Peter Pan’s Shadow

Giau Truong

“You have all these archetypical characters, and you look at them and wonder how they became what they are,” says Jeremy Menekseoglu, referring to the timeless tale of Peter Pan. J.M. Barrie’s story has been adapted and revised many times since its initial publication in 1902, but whereas most versions of the story are geared towards younger audiences, Menekseoglu has taken a slightly darker approach in “Peter Pan’s Shadow.”

Envisioned as a trilogy, “Part 1: Neverland” is currently in production at Dream Theatre. The theater, no stranger to the macabre, has put on a play that subverts archetypes and traditional expectations, disturbing viewers with the violence of familial and gender relations. Unlike its source material, “Neverland” is no children’s story–or, if it is, this adaptation shows us that the best children’s works possess deeply unsettling elements.

The opening scenes, set in London’s Kensington Gardens, quickly establish the play’s shifting balance between childish playfulness and emotional intensity. Peter Pan is an arrogant, often sadistic figure that domineers the fairy Tinker Bell, who is deeply in love with him. Routinely assuming fictitious roles where Tinker is his servant, in one scene Peter declares himself “Butcher Pan” after wresting a knife from Tinker that she had nabbed from the local butcher.

Such absurd episodes in the play, which could function as comic relief, instead highlight Peter’s desire to control those close to him. As Peter and Tinker’s relationship moves into more serious territory, Tinker reveals her long-standing unrequited love for Peter, a love that he is too self-absorbed and puerile to return. Here, Peter’s adventurous immaturity is never charming, as it is in other adaptations of the story; instead, he avoids responsibility to ward off pent-up despair and loneliness.

In part because “Neverland” sets up the dramatic arc of the trilogy–parts two and three will be put on in May and July, respectively–the early sections of the play are weighed down with exposition. After having run away as a little boy, Peter returns home in search of his mother. Inspired by a production of “The Pirates of Penzance,” Peter instead decides he wants to become the Pirate King, and along with his younger sister (who is unaware that he is her long-lost brother) gets flown away to Neverland.

A welcome dose of lighthearted humor and energy is injected after the intermission with the introduction of Captain James Hook (a merciless killer, though a bit of a dunce) and his witty and perceptive first mate Smee. The play soon takes a more serious turn, however, and its sexual and dark psychological undertones grow stronger. Peter’s revelation to his sister that they are siblings causes her to transform into his shadow, and though an innocent and well-choreographed scene of shadow mimicry follows, we learn that the shadow now seeks revenge against Peter. By the end, Tinker’s love for Peter descends into further self-sacrifice. Wendy enters the play in the last scene, surprising Peter (and Tinker) with her daring forwardness.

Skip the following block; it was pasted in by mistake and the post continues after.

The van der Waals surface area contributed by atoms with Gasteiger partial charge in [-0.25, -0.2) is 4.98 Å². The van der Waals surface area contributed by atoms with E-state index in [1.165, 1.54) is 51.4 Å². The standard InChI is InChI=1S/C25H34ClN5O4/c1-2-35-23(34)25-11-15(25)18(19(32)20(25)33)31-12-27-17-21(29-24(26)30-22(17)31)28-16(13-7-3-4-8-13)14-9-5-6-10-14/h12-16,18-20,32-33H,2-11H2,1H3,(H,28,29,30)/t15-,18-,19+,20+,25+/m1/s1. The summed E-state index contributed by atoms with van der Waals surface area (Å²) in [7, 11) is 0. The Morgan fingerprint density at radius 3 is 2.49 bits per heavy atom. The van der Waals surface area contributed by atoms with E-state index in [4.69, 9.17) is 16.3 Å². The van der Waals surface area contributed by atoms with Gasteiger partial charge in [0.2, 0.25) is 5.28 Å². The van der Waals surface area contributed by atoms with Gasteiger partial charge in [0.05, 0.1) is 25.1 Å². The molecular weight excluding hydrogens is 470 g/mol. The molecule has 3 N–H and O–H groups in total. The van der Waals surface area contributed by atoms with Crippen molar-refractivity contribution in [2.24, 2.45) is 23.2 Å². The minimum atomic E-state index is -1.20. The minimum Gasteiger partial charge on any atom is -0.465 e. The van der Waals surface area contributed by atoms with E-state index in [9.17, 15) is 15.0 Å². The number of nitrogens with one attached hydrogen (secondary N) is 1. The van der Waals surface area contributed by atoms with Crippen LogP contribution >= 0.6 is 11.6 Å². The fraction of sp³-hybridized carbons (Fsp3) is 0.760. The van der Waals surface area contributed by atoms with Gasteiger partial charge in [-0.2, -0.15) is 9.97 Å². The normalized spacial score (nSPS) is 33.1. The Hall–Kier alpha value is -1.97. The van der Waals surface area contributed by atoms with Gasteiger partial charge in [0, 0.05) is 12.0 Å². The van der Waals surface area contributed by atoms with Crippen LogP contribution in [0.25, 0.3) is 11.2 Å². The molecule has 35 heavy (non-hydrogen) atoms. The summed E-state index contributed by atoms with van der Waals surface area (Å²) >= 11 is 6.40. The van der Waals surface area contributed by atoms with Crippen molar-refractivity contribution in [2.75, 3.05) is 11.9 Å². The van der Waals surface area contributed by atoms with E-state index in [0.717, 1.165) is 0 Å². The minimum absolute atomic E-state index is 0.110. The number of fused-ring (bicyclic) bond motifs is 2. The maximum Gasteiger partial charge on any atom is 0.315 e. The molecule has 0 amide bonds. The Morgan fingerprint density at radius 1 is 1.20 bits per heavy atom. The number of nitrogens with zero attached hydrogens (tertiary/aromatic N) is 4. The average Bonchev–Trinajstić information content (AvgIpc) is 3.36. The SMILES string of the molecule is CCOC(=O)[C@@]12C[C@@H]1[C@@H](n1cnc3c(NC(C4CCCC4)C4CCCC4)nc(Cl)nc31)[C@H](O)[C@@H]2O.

“Neverland” is minimally staged, with only a few props in each scene, but a projector behind the stage casts a variety of background images stylized to resemble  children’s book illustrations. At one point, Hook and Smee are silhouetted behind the projector, absent but for the shadows they cast. Elsewhere, characters move around throughout the audience, immersing viewers in the fantastical aura of the performance.

Mishelle Apalategui, who plays the nominal hero, is particularly effective as Peter in motion, squatting and darting like a limber athlete about the stage, and Annelise Lawson’s Tinker is a complex, if wide-eyed damsel in distress. At times, the more dramatic moments feel strained beneath the weight of emotion. Yet the unexpectedness of these scenes keeps the play disturbing without sinking into melodrama.

For all that, the play intrigues, and those interested in more subversive works will be moved by this performance. The next two plays in the trilogy should plunge more deeply into the dark, amplifying what was the strength of this first installment: shaking  perceptions of the boy who does not want to grow up.

Dream Theatre, 556 W. 18th St. Through March 4. Thursdays-Saturdays, 8 pm. Sunday, 7pm. $18. (773)552-8616.

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